[1] The NFBC’s Draft Champions contest, for example, includes multiple leagues at three price points: $150, $400, and $1000. Entries into that contest were cut off shortly after the season was postponed, but even so it includes 4,260 teams across 284 leagues. By the time the NFBC’s Rotowire Online Championship, which has price points of $350, $750, and $1,500 (though it’s not clear whether any $1,500 leagues were drafted), was closed to new entries, it had reached over 2,100 teams. Another 1,960 were entered in the best ball Cutline Championship. In addition to these nationwide contests, the NFBC also offers a number of “satellite” leagues. Fantrax does not to my knowledge announce the number of teams drafted in its various leagues, but based on its use of sequential league numbers, it’s safe to assume that that number was well into the hundreds, if not thousands, before the MLB season was postponed.

[2] Unanimity is a virtual impossibility in the NFBC’s “overall” competitions, in which teams not only compete for league prizes against the 9-14 fellow participants with whom they drafted, but are also entered into a separate, “overall” competition consisting of all of the hundreds or thousands of teams playing that particular format (e.g. Draft Champions, Online Championship).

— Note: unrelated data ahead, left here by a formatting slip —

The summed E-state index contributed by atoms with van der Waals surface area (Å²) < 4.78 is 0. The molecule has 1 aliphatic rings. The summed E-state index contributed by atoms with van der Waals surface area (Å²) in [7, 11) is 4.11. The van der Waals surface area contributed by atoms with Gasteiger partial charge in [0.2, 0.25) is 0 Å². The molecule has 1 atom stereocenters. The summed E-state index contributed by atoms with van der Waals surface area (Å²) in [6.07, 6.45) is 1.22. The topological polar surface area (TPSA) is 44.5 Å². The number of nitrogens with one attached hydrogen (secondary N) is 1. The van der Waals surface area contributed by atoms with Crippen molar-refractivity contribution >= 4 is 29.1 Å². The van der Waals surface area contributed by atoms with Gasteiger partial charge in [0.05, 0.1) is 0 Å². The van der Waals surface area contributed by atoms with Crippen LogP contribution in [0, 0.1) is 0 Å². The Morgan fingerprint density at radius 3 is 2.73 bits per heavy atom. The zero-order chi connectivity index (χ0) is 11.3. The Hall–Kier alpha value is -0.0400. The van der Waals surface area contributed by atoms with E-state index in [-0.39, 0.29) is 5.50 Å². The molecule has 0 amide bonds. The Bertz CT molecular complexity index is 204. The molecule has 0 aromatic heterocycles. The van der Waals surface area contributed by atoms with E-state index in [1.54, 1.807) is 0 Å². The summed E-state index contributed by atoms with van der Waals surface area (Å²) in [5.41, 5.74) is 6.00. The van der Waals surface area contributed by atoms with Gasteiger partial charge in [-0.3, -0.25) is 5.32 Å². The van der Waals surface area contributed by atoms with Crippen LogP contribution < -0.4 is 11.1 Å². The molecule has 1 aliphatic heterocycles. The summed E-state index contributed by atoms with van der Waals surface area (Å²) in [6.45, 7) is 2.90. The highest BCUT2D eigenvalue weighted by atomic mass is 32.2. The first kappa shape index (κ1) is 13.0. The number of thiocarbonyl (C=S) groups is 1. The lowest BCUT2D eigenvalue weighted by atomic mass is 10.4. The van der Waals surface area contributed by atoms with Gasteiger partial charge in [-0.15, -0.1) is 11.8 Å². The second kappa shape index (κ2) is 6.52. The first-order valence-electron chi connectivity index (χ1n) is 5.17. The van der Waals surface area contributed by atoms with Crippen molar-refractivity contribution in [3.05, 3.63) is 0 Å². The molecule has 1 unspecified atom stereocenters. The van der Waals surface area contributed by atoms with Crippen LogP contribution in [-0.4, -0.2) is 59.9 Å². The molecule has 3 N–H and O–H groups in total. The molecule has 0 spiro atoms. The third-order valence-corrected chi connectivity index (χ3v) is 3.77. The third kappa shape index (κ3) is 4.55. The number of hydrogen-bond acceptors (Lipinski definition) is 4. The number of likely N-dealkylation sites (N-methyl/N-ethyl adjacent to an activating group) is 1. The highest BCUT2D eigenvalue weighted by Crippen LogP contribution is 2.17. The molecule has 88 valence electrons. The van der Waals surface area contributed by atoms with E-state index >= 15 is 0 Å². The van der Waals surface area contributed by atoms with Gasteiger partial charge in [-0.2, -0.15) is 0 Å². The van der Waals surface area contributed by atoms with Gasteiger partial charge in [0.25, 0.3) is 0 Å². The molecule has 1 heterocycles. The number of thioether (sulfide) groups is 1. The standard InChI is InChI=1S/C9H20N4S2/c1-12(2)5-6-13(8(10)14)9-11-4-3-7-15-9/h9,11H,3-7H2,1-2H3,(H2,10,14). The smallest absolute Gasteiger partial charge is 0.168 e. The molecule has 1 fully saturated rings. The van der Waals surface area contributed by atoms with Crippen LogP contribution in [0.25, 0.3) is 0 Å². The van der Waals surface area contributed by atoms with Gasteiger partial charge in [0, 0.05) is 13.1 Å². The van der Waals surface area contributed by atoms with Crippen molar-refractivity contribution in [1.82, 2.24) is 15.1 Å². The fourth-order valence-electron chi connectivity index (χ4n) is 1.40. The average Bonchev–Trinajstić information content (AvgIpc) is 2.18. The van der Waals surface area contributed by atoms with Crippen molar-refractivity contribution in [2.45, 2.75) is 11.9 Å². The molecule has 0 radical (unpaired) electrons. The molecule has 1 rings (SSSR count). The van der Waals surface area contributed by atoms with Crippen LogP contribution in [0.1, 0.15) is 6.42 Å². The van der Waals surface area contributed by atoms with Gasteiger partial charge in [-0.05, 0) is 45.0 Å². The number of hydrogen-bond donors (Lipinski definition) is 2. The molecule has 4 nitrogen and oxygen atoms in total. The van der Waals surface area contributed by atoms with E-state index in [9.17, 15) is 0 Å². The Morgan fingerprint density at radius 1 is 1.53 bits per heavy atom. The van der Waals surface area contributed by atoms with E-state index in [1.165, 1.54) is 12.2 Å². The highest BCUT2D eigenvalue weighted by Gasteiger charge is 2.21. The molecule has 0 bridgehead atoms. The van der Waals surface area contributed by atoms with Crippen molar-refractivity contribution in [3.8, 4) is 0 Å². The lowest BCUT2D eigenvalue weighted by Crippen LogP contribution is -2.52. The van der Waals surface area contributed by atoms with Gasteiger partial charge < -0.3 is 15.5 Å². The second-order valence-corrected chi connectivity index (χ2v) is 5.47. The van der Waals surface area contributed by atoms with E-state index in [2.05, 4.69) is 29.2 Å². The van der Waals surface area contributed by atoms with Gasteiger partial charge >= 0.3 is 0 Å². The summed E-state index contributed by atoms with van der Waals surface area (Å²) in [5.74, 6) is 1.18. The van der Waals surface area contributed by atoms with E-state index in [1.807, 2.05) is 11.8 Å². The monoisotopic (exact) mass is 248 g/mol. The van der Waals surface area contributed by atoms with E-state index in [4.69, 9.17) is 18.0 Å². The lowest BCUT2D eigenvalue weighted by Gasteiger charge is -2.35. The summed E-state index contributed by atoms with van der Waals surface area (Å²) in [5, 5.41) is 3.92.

[3] If you think this is unfair because teams that drafted well or by better fantasy players had more than 1/15 or 1/12 chance to win the league, and other teams less than 1/15 or 1/12, just imagine that each team’s odds of winning the random drawing are identical to the odds they had of winning the league after the draft (however this is calculated).

[4] Given that fantasy baseball is for most of us a game we play for fun, it’s worth noting that the reduced length of the MLB season changes that game in at least one other important way: it decreases the amount of time customers get to play – the number of MLB games they can watch with an eye on their fantasy players, how many weeks they can follow their team in the standings, how many free agents they can pick up, etc.

(Photo by Brian Rothmuller/Icon Sportswire)

  • Avatar Linda Garman says:

    I agree with the author that the 60-game season, rule changes and the now-regionalized schedules (NL and AL teams playing each other because they’re in the same part of the country vs. the long-existing divisions) make the real-life and the fantasy seasons vastly different. I feel the paid fantasy leagues should offer their members a full refund before the real season starts.